Friday, August 03, 2007

Family [CCR]

My world has certainly changed with my little girl out of the house. As I write she is flying back from Greece and then she will enter college. For Cindy and me it is a mixed emotion that all parents go through because Chrissie is living out plans we set in motion many years ago. I watch the boys interact with their sister gone. They miss her, especially as a third party intercessor in their disagreements. But I think they also remember the many talks we had about the meaning of “family” and they know she will be there.

My sister and I have that sort of relationship. We may not have always agreed, but I don’t remember a real argument. We wrestled, we laughed, and sometimes we even cried as one. We didn’t always hang out together, after all she was three years older than me. But she never abandoned me either. More than once she fiercely came to my defense.

Eventually Susan left home for college, and in this case, the big city. She was moving to Birmingham. I am sure she was anxious, but I was immensely impressed. Susan and her friend, Debbie Keeton, moved into Cripple Creek Apartments on the south side of Birmingham. Together with Debbie’s family we gathered furnishings and supplies, loaded them onto trucks, and struck out for Birmingham.

After unpacking the vehicles we visited a mall just down the street from the apartments. I had never seen a two story mall and certainly not one with a parking garage. I can still see Mr. Keeton standing at the top of the big escalator lighting a fancy cigar he had just purchased in a tobacco shop.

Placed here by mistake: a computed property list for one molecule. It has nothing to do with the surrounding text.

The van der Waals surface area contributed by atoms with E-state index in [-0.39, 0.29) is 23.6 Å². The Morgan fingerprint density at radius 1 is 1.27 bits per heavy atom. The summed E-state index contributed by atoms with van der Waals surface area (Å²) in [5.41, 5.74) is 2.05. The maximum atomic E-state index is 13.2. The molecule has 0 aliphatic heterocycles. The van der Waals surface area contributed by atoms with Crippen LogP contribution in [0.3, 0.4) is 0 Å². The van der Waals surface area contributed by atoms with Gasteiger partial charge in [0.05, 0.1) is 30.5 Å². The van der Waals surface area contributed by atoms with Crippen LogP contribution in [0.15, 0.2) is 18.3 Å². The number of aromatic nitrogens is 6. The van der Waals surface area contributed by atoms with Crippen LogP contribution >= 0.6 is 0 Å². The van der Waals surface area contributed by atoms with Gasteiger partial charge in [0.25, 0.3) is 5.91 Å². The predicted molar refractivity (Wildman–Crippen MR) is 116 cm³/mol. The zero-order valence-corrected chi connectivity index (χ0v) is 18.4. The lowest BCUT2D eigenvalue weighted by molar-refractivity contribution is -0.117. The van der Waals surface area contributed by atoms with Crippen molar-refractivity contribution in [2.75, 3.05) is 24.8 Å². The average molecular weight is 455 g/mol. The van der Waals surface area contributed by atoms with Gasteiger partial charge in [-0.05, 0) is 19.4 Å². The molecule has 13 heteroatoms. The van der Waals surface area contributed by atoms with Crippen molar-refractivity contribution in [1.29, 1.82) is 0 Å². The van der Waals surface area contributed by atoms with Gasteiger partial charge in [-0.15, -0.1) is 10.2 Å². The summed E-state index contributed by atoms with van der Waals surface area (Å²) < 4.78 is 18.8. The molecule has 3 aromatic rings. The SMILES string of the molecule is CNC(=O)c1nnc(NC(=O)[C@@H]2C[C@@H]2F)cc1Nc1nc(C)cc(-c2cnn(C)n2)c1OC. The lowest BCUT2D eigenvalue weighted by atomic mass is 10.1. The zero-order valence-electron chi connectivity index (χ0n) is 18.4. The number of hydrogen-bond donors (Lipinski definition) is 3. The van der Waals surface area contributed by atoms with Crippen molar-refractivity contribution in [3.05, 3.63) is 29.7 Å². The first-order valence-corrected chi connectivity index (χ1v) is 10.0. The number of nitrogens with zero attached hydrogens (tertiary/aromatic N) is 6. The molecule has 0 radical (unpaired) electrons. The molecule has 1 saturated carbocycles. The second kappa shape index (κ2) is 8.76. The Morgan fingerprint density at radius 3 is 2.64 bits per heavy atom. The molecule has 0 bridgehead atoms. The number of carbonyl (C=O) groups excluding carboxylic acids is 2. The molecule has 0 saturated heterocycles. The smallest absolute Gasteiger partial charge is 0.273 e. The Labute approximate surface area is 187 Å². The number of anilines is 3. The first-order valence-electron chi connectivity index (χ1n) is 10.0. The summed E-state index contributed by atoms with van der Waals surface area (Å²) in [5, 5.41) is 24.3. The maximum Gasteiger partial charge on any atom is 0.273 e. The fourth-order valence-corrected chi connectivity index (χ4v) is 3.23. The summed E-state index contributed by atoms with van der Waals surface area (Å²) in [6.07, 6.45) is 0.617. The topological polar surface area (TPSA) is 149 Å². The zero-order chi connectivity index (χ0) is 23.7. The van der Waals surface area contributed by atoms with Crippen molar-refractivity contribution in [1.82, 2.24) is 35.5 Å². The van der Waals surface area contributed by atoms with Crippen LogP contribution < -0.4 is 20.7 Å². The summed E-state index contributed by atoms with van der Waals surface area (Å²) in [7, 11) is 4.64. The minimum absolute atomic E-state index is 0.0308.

Leaving Susan behind in Birmingham was difficult for me. I didn’t know how Mom and Dad felt, but I assume it wasn’t much different from me setting Chrissie free. We all knew we had given her everything she needed in that big city. But we didn’t have the fancy cell phones, e-mail, or unlimited long distance calling many of us enjoy today. To me Susan was as distant as moving to New York, but it wasn’t really that drastic.

Susan and Debbie made it through those years and now Susan has moved home to Cherokee. We stay in contact with almost daily phone calls. In a month I will be only a couple of hours away. And today we both know we will do whatever it takes to help the other one. Our relationship is the example I wish my children to follow through life.

Through my many adventures I have met people all over the world. I have learned that you can extend your family, an honored status. In my case I was lucky to inherit a family member such as my sister. She sat a high standard for me to elevate others to my family circle. Once someone has reach that plateau it is important that you remember at the end of the day you will always have family.

Today, if I call Susan will answer. She knows I will always be there as well. Such is the desire for my children, to always have somewhere to turn when life’s troubles approach. In life we learn lessons that help us stay sane in our short visit to this existence. The family relationship with my sister is one of those lessons.